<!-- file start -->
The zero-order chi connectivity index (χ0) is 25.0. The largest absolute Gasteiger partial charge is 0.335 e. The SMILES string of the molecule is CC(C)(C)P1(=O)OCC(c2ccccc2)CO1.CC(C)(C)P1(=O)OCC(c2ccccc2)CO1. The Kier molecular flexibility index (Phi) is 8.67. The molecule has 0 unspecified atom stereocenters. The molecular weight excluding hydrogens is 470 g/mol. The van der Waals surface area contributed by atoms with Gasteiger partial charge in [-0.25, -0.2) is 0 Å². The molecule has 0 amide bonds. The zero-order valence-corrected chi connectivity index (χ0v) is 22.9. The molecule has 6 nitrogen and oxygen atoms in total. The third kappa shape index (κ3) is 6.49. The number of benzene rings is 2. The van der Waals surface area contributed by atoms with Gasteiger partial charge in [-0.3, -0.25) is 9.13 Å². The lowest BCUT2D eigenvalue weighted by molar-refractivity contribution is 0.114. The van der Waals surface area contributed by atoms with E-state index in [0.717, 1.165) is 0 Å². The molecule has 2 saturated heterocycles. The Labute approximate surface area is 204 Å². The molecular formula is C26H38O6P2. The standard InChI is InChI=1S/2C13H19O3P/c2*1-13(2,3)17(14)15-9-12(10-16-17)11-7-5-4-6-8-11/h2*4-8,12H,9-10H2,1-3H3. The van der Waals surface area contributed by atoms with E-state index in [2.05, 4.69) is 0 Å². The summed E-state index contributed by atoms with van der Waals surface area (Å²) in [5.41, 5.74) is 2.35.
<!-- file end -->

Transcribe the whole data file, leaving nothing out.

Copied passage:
The zero-order chi connectivity index (χ0) is 25.0. The largest absolute Gasteiger partial charge is 0.335 e. The SMILES string of the molecule is CC(C)(C)P1(=O)OCC(c2ccccc2)CO1.CC(C)(C)P1(=O)OCC(c2ccccc2)CO1. The Kier molecular flexibility index (Phi) is 8.67. The molecule has 0 unspecified atom stereocenters. The molecular weight excluding hydrogens is 470 g/mol. The van der Waals surface area contributed by atoms with Gasteiger partial charge in [-0.25, -0.2) is 0 Å². The molecule has 0 amide bonds. The zero-order valence-corrected chi connectivity index (χ0v) is 22.9. The molecule has 6 nitrogen and oxygen atoms in total. The third kappa shape index (κ3) is 6.49. The number of benzene rings is 2. The van der Waals surface area contributed by atoms with Gasteiger partial charge in [-0.3, -0.25) is 9.13 Å². The lowest BCUT2D eigenvalue weighted by molar-refractivity contribution is 0.114. The van der Waals surface area contributed by atoms with E-state index in [0.717, 1.165) is 0 Å². The molecule has 2 saturated heterocycles. The Labute approximate surface area is 204 Å². The molecular formula is C26H38O6P2. The standard InChI is InChI=1S/2C13H19O3P/c2*1-13(2,3)17(14)15-9-12(10-16-17)11-7-5-4-6-8-11/h2*4-8,12H,9-10H2,1-3H3. The van der Waals surface area contributed by atoms with E-state index in [2.05, 4.69) is 0 Å². The summed E-state index contributed by atoms with van der Waals surface area (Å²) in [5.41, 5.74) is 2.35.